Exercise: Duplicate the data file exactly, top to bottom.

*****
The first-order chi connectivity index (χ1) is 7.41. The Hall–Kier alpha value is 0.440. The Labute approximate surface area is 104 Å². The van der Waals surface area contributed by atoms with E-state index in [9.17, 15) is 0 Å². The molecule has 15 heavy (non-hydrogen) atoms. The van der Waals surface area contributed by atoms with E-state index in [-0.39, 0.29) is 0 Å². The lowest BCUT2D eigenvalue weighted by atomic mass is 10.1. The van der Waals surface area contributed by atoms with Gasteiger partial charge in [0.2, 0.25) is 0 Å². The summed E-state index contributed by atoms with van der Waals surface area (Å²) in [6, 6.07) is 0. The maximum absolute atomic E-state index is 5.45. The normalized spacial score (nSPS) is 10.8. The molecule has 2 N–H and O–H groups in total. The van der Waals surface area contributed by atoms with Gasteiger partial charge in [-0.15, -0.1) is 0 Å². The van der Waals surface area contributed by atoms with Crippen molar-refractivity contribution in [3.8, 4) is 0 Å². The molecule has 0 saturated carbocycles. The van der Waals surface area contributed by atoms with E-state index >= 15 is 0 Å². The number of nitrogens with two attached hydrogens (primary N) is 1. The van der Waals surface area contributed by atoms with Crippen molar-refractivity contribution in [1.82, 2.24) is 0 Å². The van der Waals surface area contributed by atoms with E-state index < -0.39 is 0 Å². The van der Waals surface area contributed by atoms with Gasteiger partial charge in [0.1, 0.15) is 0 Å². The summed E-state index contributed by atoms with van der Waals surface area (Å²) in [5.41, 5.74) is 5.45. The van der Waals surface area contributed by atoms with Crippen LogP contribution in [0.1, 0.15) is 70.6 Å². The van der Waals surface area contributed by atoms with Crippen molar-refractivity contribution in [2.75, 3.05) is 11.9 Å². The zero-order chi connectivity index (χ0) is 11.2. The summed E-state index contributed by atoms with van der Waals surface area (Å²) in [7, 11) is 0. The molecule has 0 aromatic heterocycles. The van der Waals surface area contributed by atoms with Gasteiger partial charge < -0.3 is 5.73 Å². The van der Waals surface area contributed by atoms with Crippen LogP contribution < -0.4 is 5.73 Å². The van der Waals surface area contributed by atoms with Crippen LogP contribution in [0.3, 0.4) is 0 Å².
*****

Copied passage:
The first-order chi connectivity index (χ1) is 7.41. The Hall–Kier alpha value is 0.440. The Labute approximate surface area is 104 Å². The van der Waals surface area contributed by atoms with E-state index in [9.17, 15) is 0 Å². The molecule has 15 heavy (non-hydrogen) atoms. The van der Waals surface area contributed by atoms with E-state index in [-0.39, 0.29) is 0 Å². The lowest BCUT2D eigenvalue weighted by atomic mass is 10.1. The van der Waals surface area contributed by atoms with Gasteiger partial charge in [0.2, 0.25) is 0 Å². The summed E-state index contributed by atoms with van der Waals surface area (Å²) in [6, 6.07) is 0. The maximum absolute atomic E-state index is 5.45. The normalized spacial score (nSPS) is 10.8. The molecule has 2 N–H and O–H groups in total. The van der Waals surface area contributed by atoms with Gasteiger partial charge in [-0.15, -0.1) is 0 Å². The van der Waals surface area contributed by atoms with Crippen molar-refractivity contribution in [3.8, 4) is 0 Å². The molecule has 0 saturated carbocycles. The van der Waals surface area contributed by atoms with E-state index >= 15 is 0 Å². The number of nitrogens with two attached hydrogens (primary N) is 1. The van der Waals surface area contributed by atoms with Crippen molar-refractivity contribution in [1.82, 2.24) is 0 Å². The van der Waals surface area contributed by atoms with E-state index < -0.39 is 0 Å². The van der Waals surface area contributed by atoms with Gasteiger partial charge in [0.1, 0.15) is 0 Å². The summed E-state index contributed by atoms with van der Waals surface area (Å²) in [5.41, 5.74) is 5.45. The van der Waals surface area contributed by atoms with Crippen LogP contribution in [0.1, 0.15) is 70.6 Å². The van der Waals surface area contributed by atoms with Crippen molar-refractivity contribution in [2.75, 3.05) is 11.9 Å². The zero-order chi connectivity index (χ0) is 11.2. The summed E-state index contributed by atoms with van der Waals surface area (Å²) in [7, 11) is 0. The molecule has 0 aromatic heterocycles. The van der Waals surface area contributed by atoms with Gasteiger partial charge < -0.3 is 5.73 Å². The van der Waals surface area contributed by atoms with Crippen LogP contribution < -0.4 is 5.73 Å². The van der Waals surface area contributed by atoms with Crippen LogP contribution in [0.3, 0.4) is 0 Å².